Sony A6000 Helios Disassembly Bokeh Test

My subjective observations are that there are indeed differences in how the image is rendered as the various elements are moved.  Interestingly, the out of focus rendition becomes smoother as the front element groups are separated and the front group mount is moved forward in their threads.  But, and this is to be expected, resolution suffers to varying degrees.

It appears a "dreamy" 1800's portrait lens effect is possible, though I'm not sure it's worth the effort.

Which led me to a second set of image comparisons.  I'd read that the Zhongyi Lens Turbo II full frame to APS-C field reducer rendered the out of focus regions more softly than the native lens used with a straight-thru adapter.  Here's my look at the question.

If you click on the image, it'll take you to my Flickr hosted image.  From there select full image size to look at this at 100% resolution.  Any differences between the various segments can be easily reviewed.

All comparison lenses were shot wide open.  

Sony A6000 Nikon Sigma Lens Turbo Bokeh Test

I did my best to keep the primary scene composition similar between the various lenses and focal lengths.  The Lens Turbo II knocks 0.72x off the focal length and increases the aperture by the same amount.  More on this in a moment.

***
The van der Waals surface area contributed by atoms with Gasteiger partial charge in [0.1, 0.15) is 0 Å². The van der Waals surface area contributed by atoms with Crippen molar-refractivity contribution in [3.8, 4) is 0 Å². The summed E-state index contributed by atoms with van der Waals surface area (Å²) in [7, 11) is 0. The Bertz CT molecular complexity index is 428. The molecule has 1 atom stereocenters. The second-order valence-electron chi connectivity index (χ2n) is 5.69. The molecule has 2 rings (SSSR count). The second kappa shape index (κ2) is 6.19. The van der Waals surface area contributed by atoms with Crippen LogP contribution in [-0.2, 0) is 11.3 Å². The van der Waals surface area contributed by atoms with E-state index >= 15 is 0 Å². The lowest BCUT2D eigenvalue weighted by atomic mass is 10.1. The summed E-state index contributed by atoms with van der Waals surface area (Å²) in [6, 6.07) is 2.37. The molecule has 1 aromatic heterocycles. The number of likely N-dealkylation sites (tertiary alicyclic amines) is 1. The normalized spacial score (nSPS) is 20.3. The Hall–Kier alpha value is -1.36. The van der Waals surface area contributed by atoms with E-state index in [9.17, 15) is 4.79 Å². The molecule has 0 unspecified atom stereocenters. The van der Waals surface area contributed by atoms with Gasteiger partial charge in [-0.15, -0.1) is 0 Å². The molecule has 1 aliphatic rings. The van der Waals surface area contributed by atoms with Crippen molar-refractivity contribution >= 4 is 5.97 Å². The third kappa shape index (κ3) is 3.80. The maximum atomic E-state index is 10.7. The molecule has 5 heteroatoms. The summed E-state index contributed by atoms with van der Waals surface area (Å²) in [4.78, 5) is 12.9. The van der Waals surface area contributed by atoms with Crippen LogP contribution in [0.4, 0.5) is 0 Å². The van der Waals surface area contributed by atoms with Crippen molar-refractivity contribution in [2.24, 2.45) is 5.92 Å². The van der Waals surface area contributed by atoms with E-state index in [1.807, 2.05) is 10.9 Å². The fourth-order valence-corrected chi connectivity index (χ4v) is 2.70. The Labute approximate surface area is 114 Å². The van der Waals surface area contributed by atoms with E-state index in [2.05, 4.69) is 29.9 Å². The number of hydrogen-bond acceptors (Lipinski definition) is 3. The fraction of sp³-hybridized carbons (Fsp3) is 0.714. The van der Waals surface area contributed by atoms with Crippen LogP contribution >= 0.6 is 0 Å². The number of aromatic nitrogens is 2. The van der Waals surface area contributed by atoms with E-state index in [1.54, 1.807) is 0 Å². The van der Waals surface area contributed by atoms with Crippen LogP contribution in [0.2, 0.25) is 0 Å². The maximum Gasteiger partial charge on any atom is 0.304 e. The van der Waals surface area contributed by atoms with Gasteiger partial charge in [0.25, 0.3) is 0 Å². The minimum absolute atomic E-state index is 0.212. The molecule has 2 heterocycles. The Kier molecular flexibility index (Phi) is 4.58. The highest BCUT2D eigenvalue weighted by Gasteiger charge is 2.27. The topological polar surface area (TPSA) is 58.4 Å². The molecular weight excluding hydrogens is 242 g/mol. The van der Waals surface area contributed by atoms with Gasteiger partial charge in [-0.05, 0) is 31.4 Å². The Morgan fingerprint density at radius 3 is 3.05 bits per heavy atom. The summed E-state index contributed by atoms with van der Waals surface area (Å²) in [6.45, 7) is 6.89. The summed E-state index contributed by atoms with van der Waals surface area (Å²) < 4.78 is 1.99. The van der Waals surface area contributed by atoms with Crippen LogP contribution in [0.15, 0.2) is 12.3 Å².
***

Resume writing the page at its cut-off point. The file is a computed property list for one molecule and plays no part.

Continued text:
Considering resolution it appears the Lens Turbo adapter does not degrade image quality in the in focus areas for the lenses I used.  I once again see how difficult it is to get something in focus with wide aperture lenses.  This is partly due to the amount of spherical aberration I see in many old 35mm film-era lenses.  I'm not always certain where the best focus is.

The Sigma 60mm DN Art f/2.8 is obviously sharp.  It's a modern design.  Manually locating the focus point was easy and simple.  But it's maximum aperture is a stop or two under most of the lenses I tried.  How the old Nikkors would perform at f/2.8 against the Sigma has been left to a future comparison.